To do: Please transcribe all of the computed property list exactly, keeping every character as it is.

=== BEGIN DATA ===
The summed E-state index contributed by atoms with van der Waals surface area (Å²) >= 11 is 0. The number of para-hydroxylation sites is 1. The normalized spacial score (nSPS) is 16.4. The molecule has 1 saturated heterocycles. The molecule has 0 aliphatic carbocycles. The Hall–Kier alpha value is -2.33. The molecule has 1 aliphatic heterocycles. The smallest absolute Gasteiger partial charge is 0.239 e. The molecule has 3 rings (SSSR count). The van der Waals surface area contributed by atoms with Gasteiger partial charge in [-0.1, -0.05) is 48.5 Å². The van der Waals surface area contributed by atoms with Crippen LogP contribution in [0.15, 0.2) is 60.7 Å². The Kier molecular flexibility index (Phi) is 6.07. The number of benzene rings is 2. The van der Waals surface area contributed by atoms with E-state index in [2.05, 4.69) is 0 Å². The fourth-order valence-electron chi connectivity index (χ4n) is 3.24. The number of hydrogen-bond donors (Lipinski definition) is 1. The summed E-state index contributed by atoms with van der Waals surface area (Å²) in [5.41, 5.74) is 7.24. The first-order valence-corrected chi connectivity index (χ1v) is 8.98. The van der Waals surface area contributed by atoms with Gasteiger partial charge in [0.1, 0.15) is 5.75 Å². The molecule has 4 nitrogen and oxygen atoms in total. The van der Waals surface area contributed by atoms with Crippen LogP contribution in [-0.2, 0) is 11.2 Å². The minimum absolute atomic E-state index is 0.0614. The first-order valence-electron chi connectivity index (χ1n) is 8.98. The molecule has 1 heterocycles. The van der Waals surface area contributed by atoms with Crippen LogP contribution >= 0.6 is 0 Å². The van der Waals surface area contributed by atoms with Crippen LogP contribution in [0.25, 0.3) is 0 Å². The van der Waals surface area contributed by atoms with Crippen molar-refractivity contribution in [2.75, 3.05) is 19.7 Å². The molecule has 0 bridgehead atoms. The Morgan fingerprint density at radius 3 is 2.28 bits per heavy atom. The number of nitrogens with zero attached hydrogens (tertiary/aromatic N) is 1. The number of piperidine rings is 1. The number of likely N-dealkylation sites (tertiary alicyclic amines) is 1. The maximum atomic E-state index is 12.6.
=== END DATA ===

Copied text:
The summed E-state index contributed by atoms with van der Waals surface area (Å²) >= 11 is 0. The number of para-hydroxylation sites is 1. The normalized spacial score (nSPS) is 16.4. The molecule has 1 saturated heterocycles. The molecule has 0 aliphatic carbocycles. The Hall–Kier alpha value is -2.33. The molecule has 1 aliphatic heterocycles. The smallest absolute Gasteiger partial charge is 0.239 e. The molecule has 3 rings (SSSR count). The van der Waals surface area contributed by atoms with Gasteiger partial charge in [-0.1, -0.05) is 48.5 Å². The van der Waals surface area contributed by atoms with Crippen LogP contribution in [0.15, 0.2) is 60.7 Å². The Kier molecular flexibility index (Phi) is 6.07. The number of benzene rings is 2. The van der Waals surface area contributed by atoms with E-state index in [2.05, 4.69) is 0 Å². The fourth-order valence-electron chi connectivity index (χ4n) is 3.24. The number of hydrogen-bond donors (Lipinski definition) is 1. The summed E-state index contributed by atoms with van der Waals surface area (Å²) in [5.41, 5.74) is 7.24. The first-order valence-corrected chi connectivity index (χ1v) is 8.98. The van der Waals surface area contributed by atoms with Gasteiger partial charge in [0.1, 0.15) is 5.75 Å². The molecule has 4 nitrogen and oxygen atoms in total. The van der Waals surface area contributed by atoms with Crippen LogP contribution in [-0.2, 0) is 11.2 Å². The minimum absolute atomic E-state index is 0.0614. The first-order valence-electron chi connectivity index (χ1n) is 8.98. The molecule has 1 heterocycles. The van der Waals surface area contributed by atoms with Crippen LogP contribution >= 0.6 is 0 Å². The van der Waals surface area contributed by atoms with Crippen LogP contribution in [0.25, 0.3) is 0 Å². The van der Waals surface area contributed by atoms with Crippen molar-refractivity contribution in [2.75, 3.05) is 19.7 Å². The molecule has 0 bridgehead atoms. The Morgan fingerprint density at radius 3 is 2.28 bits per heavy atom. The number of nitrogens with zero attached hydrogens (tertiary/aromatic N) is 1. The number of piperidine rings is 1. The number of likely N-dealkylation sites (tertiary alicyclic amines) is 1. The maximum atomic E-state index is 12.6.